gentleman, who never suspects my real plead as an argument to let me go on. design, as being a divinity student of And again, that generous desire of some vanity, he Hatters himself I look expressing, by some means or other, at him in compliinent to his genius; the satisfaction and delight which we and from him I describe a circuitous are all made to feel by the force of irroute to the seat of attraction. When resistible eloquence, is another arguthere is any noise or bustling, occa- ment which I offer to your considerasioned by people taking or leaving tion, for a decision in my favour. I their seats, in your neighbourhood, I will say nothing of the pleasure which take care never to lose such opportu- one feels in looking at beauty : for nities of indulging my favourite pro- that would equally offend your molesty pensity with impunity. I was much and piety; and will conclude this epistle, gratified sometiine since by a woman by expressing a hope, that, if you do fainting near you; and the consterna- deprive me of the pleasure of looking tion which the people were thrown at you, you will, as an equivalent, eninto by the apparent demise of the courage my often-foiled resolution of precentor in his box, gave me inex- speaking to you, by some little, nan pressible pleasure. The old woman less indication, that you would not too, who contended with Somnus for frown upon

the attempt. leading the music, was not lost upon I am, Dear Madam,

Your humble admirer, You will have observed, I think,

JOHN OGLE. Madarn, that it is generally when the sermon is not very interesting, or, on the contrary, at the close of any splen

THE HAUNTED HOUSE. did passage in a great discourse, that I indulge 'most in the passion. I

Concluded. take a pleasure in observing the glow • I renounce the sinfulness of long of feeling, which the thrilling eloquence thrums and short ellwands, now and of our pastor suffuses over your coun- for ever more, Amen ;' muttered the tenance; and from which exhibitions, overthrown head of the venerable callI have formed a very favourable opinion ing of the weavers, Long thrums of your mind and understanding and short ellwands,' said he of the Indeed, your face has becoine to me a smithy to himn of the lopın; “I'll revery, expressive one-insomuch, that member his confession, however without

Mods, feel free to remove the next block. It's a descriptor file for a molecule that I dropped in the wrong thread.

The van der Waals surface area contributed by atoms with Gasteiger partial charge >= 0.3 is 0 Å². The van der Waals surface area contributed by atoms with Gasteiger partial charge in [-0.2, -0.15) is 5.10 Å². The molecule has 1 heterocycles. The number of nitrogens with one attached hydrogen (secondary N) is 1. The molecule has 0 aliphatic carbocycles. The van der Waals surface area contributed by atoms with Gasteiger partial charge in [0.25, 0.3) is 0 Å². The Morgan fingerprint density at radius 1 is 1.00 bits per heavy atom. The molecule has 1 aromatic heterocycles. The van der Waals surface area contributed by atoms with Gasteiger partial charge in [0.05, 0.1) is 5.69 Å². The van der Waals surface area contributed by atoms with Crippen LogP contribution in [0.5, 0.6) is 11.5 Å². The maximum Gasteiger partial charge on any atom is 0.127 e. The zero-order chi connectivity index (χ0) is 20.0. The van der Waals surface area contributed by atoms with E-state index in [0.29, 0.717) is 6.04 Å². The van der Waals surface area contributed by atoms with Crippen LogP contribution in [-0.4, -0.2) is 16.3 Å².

vain affectation on your there's knavery in all crafts, save mine.' part, I can satisfy myself with a single • Avaunt, avaunt, whither wilt thou glance, whether you agree with me in carry me!' exclaimed the deacon ; the excellence or puerility of any say that man hath perfect blessedness, ing, in the beauty or infirmity of any who walketh not astray in counsel of illustration.

ungodly men.' •0! that I could Now, my dear, it is with you to mind a prayer now, when a prayer determine whether I am to continue, might be of service, and no be borne or if I am to forego this pleasant re-away owre the fiend's left shoulder; creation, The question is, does it dis-like holy Willię gaun hame with a turb or incominode you in the smallest? customer's web. + The man's dor The many dull serinons which, since ed,' muttered the Elder ; posthe amiahle Mr. I, left iis, the arrange- sess'd by a demon-fairly possessid ments of St. J. subject us to, I would here, Bailie, bear thou his heels, T'H!

bear up his head, and let us carry him redeemed -won from the clutches of home, and deliver him up to the ad- the auld enemy, and set on my feet monition of dame Marion.” And at the fire-sidle of my sworn friend, lifting aloft the weaver as they spoke, William Warpentree. But, O! man, away they' marched_but not without I have gotten such a fright this blessed speech or resistarice. A fiend at evening, as will gang wi' me to my my head, and a fiend at my feet! grave. Lost beyond redemption ! Lost be- Fright!' said Marion, what couki yond redemption! 0! if I mann have frightened ye in the douce Kirkbe doomed, let me lie in my grave gate of Dumfries; the kirk at your like other simers, and no be borne lug, the kirkyard at your elbow, and away to be picked by the fiend behind the fear of God afore ye, and a gallant the stake and ryse dike that divides bowl of brandy punch in your

band. the foul place from purgatory, like a I feel the smell of the spilt mercies gled picking a cock-bird.' Their en-yet, ye donard bodie; what fiend made trance into the chamber beside dame ye coup the creels, and scream yon Marion, seemned at first to augment way?" • Woman, woman' said the his terror_he' shut his eyes, and elder to his spouse, bridle thy unruly clenched his hands, in the resolute tongue, and curb thy irreverent speech agony of despair. 'Ah! the black —this man hath, peradventure, seen pit, and the burning fire, wi' fiends something : which he will do well to to torinent me in the shape of holy disburthen his conscience in describing: Willie Warpentree, and that wicked • I shall make bauld to tell ye,' said body Bailie Burnewin,' 'Ashe- the deacon of the weavers, ' how it fiend too! Na, then there's nae re- happened, and whereabout; but, 0,! demption for meI'm in the hollow- man, never let sinful flesh pride itself, est hell, I'll warrant me!' and half again in the joys of this world, Who unclosing his eyes, they wandered with would have thought that a man like something of a half insane and half me, a bowl of reeking punch in one suspicious scrutiny around the elder's hand, and buttered short cake in the apartment.